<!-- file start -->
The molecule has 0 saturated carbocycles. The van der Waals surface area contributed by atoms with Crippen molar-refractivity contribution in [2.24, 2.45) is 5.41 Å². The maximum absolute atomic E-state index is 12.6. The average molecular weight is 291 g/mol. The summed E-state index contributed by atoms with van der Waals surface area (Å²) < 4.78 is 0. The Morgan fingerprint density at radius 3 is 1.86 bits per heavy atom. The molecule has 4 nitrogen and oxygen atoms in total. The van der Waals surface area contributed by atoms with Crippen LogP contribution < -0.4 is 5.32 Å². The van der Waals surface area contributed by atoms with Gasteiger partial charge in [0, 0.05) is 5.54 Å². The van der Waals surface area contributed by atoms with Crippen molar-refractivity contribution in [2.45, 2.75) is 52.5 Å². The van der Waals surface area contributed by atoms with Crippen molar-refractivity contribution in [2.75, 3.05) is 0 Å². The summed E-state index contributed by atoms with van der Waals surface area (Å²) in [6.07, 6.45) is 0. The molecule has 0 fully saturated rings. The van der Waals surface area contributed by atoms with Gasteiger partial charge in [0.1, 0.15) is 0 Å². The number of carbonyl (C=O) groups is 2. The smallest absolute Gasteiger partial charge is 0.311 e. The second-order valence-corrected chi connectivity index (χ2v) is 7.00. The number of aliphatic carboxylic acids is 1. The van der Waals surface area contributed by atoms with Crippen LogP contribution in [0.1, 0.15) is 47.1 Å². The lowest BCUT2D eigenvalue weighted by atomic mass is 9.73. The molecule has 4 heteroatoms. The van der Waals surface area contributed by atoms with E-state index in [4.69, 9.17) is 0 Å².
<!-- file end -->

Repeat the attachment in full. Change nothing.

The molecule has 0 saturated carbocycles. The van der Waals surface area contributed by atoms with Crippen molar-refractivity contribution in [2.24, 2.45) is 5.41 Å². The maximum absolute atomic E-state index is 12.6. The average molecular weight is 291 g/mol. The summed E-state index contributed by atoms with van der Waals surface area (Å²) < 4.78 is 0. The Morgan fingerprint density at radius 3 is 1.86 bits per heavy atom. The molecule has 4 nitrogen and oxygen atoms in total. The van der Waals surface area contributed by atoms with Crippen LogP contribution < -0.4 is 5.32 Å². The van der Waals surface area contributed by atoms with Gasteiger partial charge in [0, 0.05) is 5.54 Å². The van der Waals surface area contributed by atoms with Crippen molar-refractivity contribution in [2.45, 2.75) is 52.5 Å². The van der Waals surface area contributed by atoms with Crippen molar-refractivity contribution in [2.75, 3.05) is 0 Å². The summed E-state index contributed by atoms with van der Waals surface area (Å²) in [6.07, 6.45) is 0. The molecule has 0 fully saturated rings. The van der Waals surface area contributed by atoms with Gasteiger partial charge in [0.1, 0.15) is 0 Å². The number of carbonyl (C=O) groups is 2. The smallest absolute Gasteiger partial charge is 0.311 e. The second-order valence-corrected chi connectivity index (χ2v) is 7.00. The number of aliphatic carboxylic acids is 1. The van der Waals surface area contributed by atoms with Crippen LogP contribution in [0.1, 0.15) is 47.1 Å². The lowest BCUT2D eigenvalue weighted by atomic mass is 9.73. The molecule has 4 heteroatoms. The van der Waals surface area contributed by atoms with E-state index in [4.69, 9.17) is 0 Å².